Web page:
Senator Lee continues to fight inflation with the PRICE Act
We broke another record. Unfortunately, not one to brag. Last week, the latest consumer price index beat inflation expectations at a staggering 9.1%. In Utah, this rate is much higher.
The evolution of the Biden administration’s blame game has shifted its focus from the pandemic to the supply chain, from the supply chain to Putin. But there is a more consistent answer: the government continues to spend more than it has. Last year, Congress spent $6.8 trillion, while collecting just over $4 trillion in revenue. With the return of legislative earmarks, spending per barrel of pork has increased by more than 1700%.
Rather than recognizing the problems associated with spending more than it brings in, the government is simply printing more money for itself. Like a child with affluenza, rather than being cut off, the government is simply helping itself to more money. It doesn’t take long to lose the value of a dollar when you’re not spending your own money. Government is no different. While hardworking Americans are pinching pennies, lawmakers are spending recklessly. To pay for their next project, they threaten to raise taxes. When they don’t have the support to raise taxes, they still continue to spend and drive up inflation. Inflation is nothing but an invisible tax on the people.
Without action, reckless spending will knock us off a financial cliff. I have always called for a balanced budget amendment. But our spending trajectory is such that we cannot afford to wait for the consensus needed to pass a constitutional amendment. While hard-working Americans wait, I introduced the Prevention of Rampant Inflation in Consumer Spending (PRICE) Act to stop the bleeding. The PRICE Act requires a three-fifths majority of senators to approve new spending measures when the country’s inflation rate is at or above 3%.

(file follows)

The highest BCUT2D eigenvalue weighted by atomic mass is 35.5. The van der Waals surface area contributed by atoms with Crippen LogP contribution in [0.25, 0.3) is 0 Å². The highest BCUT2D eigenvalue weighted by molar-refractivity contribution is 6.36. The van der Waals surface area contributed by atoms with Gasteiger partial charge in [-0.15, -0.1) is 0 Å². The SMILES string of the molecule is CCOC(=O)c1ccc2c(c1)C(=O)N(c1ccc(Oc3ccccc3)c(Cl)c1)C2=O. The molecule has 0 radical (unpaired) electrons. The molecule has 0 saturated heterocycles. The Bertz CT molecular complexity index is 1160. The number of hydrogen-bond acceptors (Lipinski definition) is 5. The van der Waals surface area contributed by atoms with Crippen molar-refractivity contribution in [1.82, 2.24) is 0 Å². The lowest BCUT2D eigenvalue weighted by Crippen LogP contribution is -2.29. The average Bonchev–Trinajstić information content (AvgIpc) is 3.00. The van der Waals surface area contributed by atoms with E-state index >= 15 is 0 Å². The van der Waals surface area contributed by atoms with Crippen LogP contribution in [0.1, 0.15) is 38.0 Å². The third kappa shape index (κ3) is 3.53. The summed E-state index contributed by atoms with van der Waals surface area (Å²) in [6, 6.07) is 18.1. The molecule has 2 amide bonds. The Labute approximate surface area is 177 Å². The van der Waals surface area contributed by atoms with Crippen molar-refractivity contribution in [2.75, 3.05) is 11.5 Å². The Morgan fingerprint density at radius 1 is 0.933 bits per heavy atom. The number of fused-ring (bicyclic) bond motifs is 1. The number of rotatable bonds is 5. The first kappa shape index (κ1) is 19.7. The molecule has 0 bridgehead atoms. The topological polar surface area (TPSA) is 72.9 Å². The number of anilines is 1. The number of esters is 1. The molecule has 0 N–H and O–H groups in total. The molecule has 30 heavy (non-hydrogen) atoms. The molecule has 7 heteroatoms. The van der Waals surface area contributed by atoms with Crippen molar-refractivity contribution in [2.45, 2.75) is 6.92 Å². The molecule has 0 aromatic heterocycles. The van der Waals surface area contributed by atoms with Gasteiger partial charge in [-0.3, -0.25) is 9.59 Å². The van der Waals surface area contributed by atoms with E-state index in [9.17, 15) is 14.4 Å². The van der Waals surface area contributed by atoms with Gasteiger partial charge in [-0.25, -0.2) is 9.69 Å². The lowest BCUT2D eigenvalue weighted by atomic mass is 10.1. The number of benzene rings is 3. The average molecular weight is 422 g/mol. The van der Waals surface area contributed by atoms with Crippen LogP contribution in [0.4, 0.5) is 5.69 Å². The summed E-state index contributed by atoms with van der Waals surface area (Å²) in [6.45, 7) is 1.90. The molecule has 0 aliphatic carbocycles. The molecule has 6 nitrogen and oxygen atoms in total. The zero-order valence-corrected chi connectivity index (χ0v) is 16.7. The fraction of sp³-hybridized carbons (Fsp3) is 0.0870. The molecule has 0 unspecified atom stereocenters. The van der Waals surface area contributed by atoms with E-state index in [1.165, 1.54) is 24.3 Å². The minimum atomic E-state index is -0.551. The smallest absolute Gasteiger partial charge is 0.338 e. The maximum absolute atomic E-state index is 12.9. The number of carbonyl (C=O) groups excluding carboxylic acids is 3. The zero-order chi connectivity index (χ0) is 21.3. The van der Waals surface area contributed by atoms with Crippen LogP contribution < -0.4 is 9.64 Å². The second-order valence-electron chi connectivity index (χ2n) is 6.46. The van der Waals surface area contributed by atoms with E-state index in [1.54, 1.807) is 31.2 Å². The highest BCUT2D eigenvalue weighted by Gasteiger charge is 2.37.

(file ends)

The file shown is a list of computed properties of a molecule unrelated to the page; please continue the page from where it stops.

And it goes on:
The PRICE Act is desperately needed. This insatiable spending machine is now costing Utahns $881 more per month than they paid last year, and that’s on top of what they already pay in taxes. That’s $881 that the Utahns get nothing in return for. This represents money that could be spent on their mortgage, on their child’s college education, to fill up their empty gas tank. Instead, millions of Americans will watch the cost of living skyrocket and determine that they must sacrifice their wants just to meet their needs.
My PRICE Act flips the script. This doesn’t completely prevent legislators from spending when inflation is above 3%, but it does require legislators to offset that spending with cuts elsewhere. Essentially, it pushes Congress to weigh its legislative desires against the legislative needs of the American people.
It’s because to anyone living in reality, a budget means something. Failure to meet this budget has profound consequences. When Jack has to pay an extra $93 a month for food, he begins to doubt his ability to feed his family. When Jill has to pay an extra $145 a month for housing, she doubts her ability to keep a roof over her child’s head. When Joe has to pay an extra $404 for transportation, he doubts his ability to get his kid to practice and back. So why is it that when inflation is at 9.1%, lawmakers keep spending? When Americans are filled with financial fear and doubt, why do the Democrats want to spend an extra trillion dollars on their plan to build back better?
Congress fails to show restraint during unprecedented inflation. As Americans tighten their belts, Congress has turned on the tap. If a household ran into this disaster of a budget, the family would quickly face foreclosures, foreclosures and bankruptcy. Ronald Reagan couldn’t have been more prescient when he described inflation as “the price we pay for those government benefits that everyone thought were free.” While the members are touting their shiny new pet projects, Americans are footing the bill.
It is unconscionable that Congress continues to congratulate itself on passing massive spending bills when the country has a financial millstone around its neck. It is high time that Congress submit to the same budget cuts that working class families are currently facing. While I wish members of Congress would impose these restrictions on themselves, Democrats are pushing for a new trillion-dollar spending plan, which is unlikely. Given our apparent lack of restraint, it is time to pass the PRICE Act.
Congress has become the baby of the trust fund that does not understand the value of a dollar. The PRICE law is the recognition that sometimes you have to take out the family credit card.